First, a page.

Serious Vert

Topics of a general nature regarding snowsports, which don't easily fit into one of our other Liftlines categories. This is also the place to post Letters to the Editor.

Re: Serious Vert

Postby rfarren » Mon Dec 13, 2010 1:25 pm

Tony Crocker wrote:I do, by the way, agree with soulskier that the marathon fall line cruisers like Revelstoke and Sun Valley do not constitute "serious" terrain by most skiers' definition. All they require is a lot of stamina and some intermediate carving skills.


I agree with that.
Tony Crocker wrote:What soulskier does not seem to get is that 30 degrees at MRG among dense trees and variable snow is at least as demanding upon one's ski skills as high alpine at 40 degrees, and also similar in consequences if you screw up

I agree with that statement, except in that I'm not sure the consequences are as bad in that type of terrain compared to falling down little or main chute at Alta. In a wide open bowl of 40 degrees I suppose the consequences are similar in that in one you could hit a tree pretty fast and that could suck, whereas the other you could fall and end up doing cartwheels for a couple hundred feet. Both seem pretty sucky, not sure which is worse as neither has happened to me. Has anyone got experience with both? If so, which one sucks less? :-D
Rob
User avatar
rfarren
 
Posts: 2135
Joined: Mon Dec 24, 2007 4:02 pm
Location: New York City

Re: Serious Vert

Postby Patrick » Mon Dec 13, 2010 1:54 pm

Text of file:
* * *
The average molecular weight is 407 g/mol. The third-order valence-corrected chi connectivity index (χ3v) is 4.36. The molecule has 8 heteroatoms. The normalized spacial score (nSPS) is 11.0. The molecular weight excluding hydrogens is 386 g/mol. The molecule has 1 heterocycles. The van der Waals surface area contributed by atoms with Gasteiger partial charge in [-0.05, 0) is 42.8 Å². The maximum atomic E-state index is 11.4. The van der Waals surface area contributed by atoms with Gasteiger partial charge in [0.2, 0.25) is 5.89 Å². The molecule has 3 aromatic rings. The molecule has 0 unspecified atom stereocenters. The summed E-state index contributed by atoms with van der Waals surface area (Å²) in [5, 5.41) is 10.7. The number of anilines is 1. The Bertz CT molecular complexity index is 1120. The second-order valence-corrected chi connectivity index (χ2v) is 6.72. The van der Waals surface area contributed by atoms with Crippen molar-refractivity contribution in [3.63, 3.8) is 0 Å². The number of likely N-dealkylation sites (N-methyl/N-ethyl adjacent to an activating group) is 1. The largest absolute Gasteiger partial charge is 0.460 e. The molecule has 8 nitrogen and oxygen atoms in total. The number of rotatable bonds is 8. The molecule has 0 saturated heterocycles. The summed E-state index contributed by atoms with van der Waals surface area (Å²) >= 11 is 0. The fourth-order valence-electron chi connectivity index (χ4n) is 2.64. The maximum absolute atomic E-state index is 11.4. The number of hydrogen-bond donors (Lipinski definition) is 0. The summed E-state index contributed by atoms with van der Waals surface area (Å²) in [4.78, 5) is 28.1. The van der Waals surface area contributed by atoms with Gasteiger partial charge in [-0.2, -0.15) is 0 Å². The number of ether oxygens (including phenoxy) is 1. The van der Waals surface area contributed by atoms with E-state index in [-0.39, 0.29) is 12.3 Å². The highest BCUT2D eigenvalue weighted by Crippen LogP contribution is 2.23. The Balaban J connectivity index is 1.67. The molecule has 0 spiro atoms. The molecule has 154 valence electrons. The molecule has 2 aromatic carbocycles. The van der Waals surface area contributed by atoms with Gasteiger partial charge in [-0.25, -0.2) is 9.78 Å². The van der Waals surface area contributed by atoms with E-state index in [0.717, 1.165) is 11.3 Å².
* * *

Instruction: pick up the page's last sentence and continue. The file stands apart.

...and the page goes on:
Tony Crocker wrote:I'm very surprised Patrick is still on board with soulskier after all the snarky comments dissing eastern skiing and alienating much of his target audience.
Patrick wrote:There is no Big Mountain skiing near any ski areas in the East

I suspect icelantic would remind us that there is Big Mountain skiing in the East if you're willing to hike for it in the Presidentials or the Chic-Chocs..


Surprised? I agree with the principle goal that soulskier is trying to bring. Not getting tripped up by the small details versus comparing with other places, good, bad, better... He has his vision and ideas that a simple ski area in awesome terrain can work. I've seen places like that in the Andes. There are club fields in NZ.

My quote was...near any ski areas (ie. slackcountry). Are there any ski area access to the Presidential as in Slackcountry. The last time I checked there weren't a peak-to-peak Gondola from the top of Wildcat to Mount Washington. Chic Chocs? Katadin? Gros Morne? Torngat? Baffin Island?

Tony Crocker wrote:I have observed that the eastern skiers who are comfortable in MRG-type terrain (in 3rd gear?) like Patrick and rfarren can almost immediately translate their skills to the 40+ high alpine.


Definitely not due to MRG. I skied Saudan Couloir (when it was called that) and Tuckerman a few times before I ever skied at MRG.
Ski Mad World
A blog of MadPat's World: A History of Skiing Geography
http://madpatski.wordpress.com
User avatar
Patrick
 
Posts: 4777
Joined: Thu Sep 23, 2004 6:19 am
Location: The Great Trip 2006
Location: Ottawa, Ontario

Re: Serious Vert

Postby flyover » Mon Dec 13, 2010 2:31 pm

Consequences and challenge are related but separate concepts. I agree that MRG-type terrain generally lacks true DFU zones in the sense that one is not going to slide several hundred feet, or launch off of a certainly deadly drop after making a mistake. (On the other hand, if soulskier wants to try a little 4th gear down Paradise or much of MRG's unmarked terrain in standard mid-winter conditions, having a good health insurance plan would be a very good idea).